It was my first time out of state, and I was heading off to Las Vegas, Nevada. The four-hour car ride from San Bernardino, California to Vegas proved to be garrulous and exciting. I enthusiastically asked my brother-in-law, Patrick, questions regarding Vegas and what I could do there. He simply replied with ambiguity, “You’ll see.” My brother laid in the back seat, while my mom, dad, and sister followed us closely as they too, were heading to Vegas. I’d check outside the car window for signs indicating the city of Vegas, and an exotic black pyramid with ostentatious lights immediately caught my eye. I instinctively asked, “What is that?” “It’s a hotel,” Patrick replied. From there, I knew that Vegas was going to be filled with excitement and everlasting experiences, but little did I know, that behind the curtains of glamour, there lingered a disturbing surprise.
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We were drawing closer to our hotel, Treasure Island, as we passed many other grandiose hotels such as: The Cosmopolitan, Bellagio, Cesar’s Palace, and The Mirage. Despite my exhaustion over the four-hour car ride, the sheer sizes of these hotels enhanced my heart rate, as I was thrilled to explore the exquisite “Monsters” of Vegas. In comparison to the other hotels, TI was fairly miniature, but as we drew closer, it intensely magnified in size. We checked into our room and slept for the night.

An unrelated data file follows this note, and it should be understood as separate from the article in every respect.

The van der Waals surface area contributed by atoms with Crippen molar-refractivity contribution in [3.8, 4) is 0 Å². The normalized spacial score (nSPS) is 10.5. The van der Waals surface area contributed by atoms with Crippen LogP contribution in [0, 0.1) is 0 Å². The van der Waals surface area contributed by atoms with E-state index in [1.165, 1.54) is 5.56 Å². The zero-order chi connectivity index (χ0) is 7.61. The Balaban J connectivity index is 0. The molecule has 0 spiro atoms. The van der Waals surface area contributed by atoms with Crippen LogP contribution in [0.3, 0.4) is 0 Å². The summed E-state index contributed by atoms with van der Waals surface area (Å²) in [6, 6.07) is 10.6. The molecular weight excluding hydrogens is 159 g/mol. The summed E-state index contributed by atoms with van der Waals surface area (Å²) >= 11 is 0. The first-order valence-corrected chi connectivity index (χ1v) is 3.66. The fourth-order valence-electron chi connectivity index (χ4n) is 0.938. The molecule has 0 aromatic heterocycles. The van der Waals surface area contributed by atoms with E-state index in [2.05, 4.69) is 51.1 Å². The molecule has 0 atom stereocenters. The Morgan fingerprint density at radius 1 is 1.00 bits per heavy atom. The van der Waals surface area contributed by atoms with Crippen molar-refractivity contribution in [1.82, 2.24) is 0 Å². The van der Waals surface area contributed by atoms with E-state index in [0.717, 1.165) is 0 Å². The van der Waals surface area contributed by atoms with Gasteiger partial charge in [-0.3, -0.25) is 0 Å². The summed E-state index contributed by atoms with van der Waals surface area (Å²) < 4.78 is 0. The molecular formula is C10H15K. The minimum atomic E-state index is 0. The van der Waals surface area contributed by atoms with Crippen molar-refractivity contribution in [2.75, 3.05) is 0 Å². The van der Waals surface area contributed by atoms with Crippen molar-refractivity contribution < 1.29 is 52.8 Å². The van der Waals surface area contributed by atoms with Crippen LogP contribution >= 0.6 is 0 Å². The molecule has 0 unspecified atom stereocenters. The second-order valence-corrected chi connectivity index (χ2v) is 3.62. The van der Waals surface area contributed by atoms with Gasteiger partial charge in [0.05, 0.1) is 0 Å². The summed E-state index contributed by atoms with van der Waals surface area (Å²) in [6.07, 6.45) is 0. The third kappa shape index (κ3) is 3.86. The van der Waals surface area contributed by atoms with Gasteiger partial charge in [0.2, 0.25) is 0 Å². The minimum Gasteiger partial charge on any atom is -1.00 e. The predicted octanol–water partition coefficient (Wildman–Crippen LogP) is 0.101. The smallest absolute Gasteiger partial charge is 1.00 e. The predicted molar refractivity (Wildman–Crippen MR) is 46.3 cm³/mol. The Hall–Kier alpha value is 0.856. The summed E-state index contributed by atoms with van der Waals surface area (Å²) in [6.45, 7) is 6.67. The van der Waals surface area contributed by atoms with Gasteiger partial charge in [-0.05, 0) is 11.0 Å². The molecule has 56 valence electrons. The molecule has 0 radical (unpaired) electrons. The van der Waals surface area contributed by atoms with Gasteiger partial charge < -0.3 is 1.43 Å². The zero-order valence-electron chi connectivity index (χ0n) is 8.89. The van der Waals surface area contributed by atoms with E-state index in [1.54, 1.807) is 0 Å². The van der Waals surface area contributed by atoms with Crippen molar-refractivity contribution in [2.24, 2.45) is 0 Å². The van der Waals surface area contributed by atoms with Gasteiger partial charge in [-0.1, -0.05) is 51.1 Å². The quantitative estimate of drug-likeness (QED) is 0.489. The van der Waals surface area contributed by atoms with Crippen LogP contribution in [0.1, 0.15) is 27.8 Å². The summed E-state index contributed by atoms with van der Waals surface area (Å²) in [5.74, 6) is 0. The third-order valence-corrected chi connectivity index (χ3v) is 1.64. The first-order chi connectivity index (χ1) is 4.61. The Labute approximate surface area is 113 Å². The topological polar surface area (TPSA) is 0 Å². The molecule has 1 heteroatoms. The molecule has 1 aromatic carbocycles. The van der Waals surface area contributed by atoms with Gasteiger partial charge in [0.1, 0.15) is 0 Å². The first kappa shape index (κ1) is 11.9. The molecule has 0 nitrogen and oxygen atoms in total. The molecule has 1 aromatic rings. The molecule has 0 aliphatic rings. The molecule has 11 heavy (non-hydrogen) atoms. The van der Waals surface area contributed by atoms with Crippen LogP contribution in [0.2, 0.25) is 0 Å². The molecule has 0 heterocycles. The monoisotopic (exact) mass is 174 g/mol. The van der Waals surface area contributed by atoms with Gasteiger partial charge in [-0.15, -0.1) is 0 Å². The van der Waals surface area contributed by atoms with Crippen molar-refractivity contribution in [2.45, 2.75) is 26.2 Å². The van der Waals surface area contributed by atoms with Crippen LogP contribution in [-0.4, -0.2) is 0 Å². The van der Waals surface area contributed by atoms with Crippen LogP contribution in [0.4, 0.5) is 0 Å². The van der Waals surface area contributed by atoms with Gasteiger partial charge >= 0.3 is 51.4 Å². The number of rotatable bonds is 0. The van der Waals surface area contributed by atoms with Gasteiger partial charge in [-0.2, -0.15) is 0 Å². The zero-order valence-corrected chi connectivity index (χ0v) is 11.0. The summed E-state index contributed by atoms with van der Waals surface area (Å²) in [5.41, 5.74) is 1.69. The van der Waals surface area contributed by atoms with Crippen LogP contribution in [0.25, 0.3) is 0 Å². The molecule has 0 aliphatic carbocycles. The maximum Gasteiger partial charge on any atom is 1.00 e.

Several hours later, we woke to the intense heat of Las Vegas; it was 102.7 degrees. We walked out of TI and traveled along the Vegas Strip, in search for a desirable restaurant to suffice our hunger. We selected The Flamingo; nevertheless, Mom was occupied with the slot machines and lost 200 dollars. Consequently, we spent our breakfast depressed, unable to enjoy Vegas altogether. We then toured The Venetian, while Mom insisted to return to the hotel, claiming that she was tired, so we told her to meet us at The Mirage at eight thirty. I spent hours in The Venetian and decided to retreat to TI to rest. Surprisingly, Mom wasn’t there. Patrick called her several times and no answer; ultimately, he had to search for her in the casino. Still, she was nowhere to be found. An hour later, Mom arrived at The Mirage and said that she lost a grand and wanted to borrow some money. At this point we were angry that Mom deliberately deceived us into believing that she left to go rest; but instead, Mom departed us to gamble freely, having no one to hinder her.
I don’t blame Mom though, because I can understand, especially from my incident at Circus Circus, where I became mesmerized in trying to win a colossal bear. I could feel the adrenaline rushing through my vacant veins, filling me with an eager to win. This sensation kept me playing, dollar after dollar, although I knew that probability was against me. Nonetheless, the carnival game left me empty-handed. A feeling of forgiveness now replaced the anger that I held against Mom.
Despite the flamboyance of Vegas, I’ve learned that behind all the glitz and the glamour, the city of Vegas is full of trickery. Luxurious hotels provoke visitors to stay for multiple days to gamble their fortunes at majestic casinos, anticipating to crowd up wealth. Television sets from around the globe, advertise the water dance at Bellagio to subconsciously hypnotize millions to flock to Vegas and spend their money. The malevolent rhetoric behind Vegas is usually quickly dismissed and goes unnoticed, but even the freshly paved roads serve as a grand entrance to this splendid city of deception.
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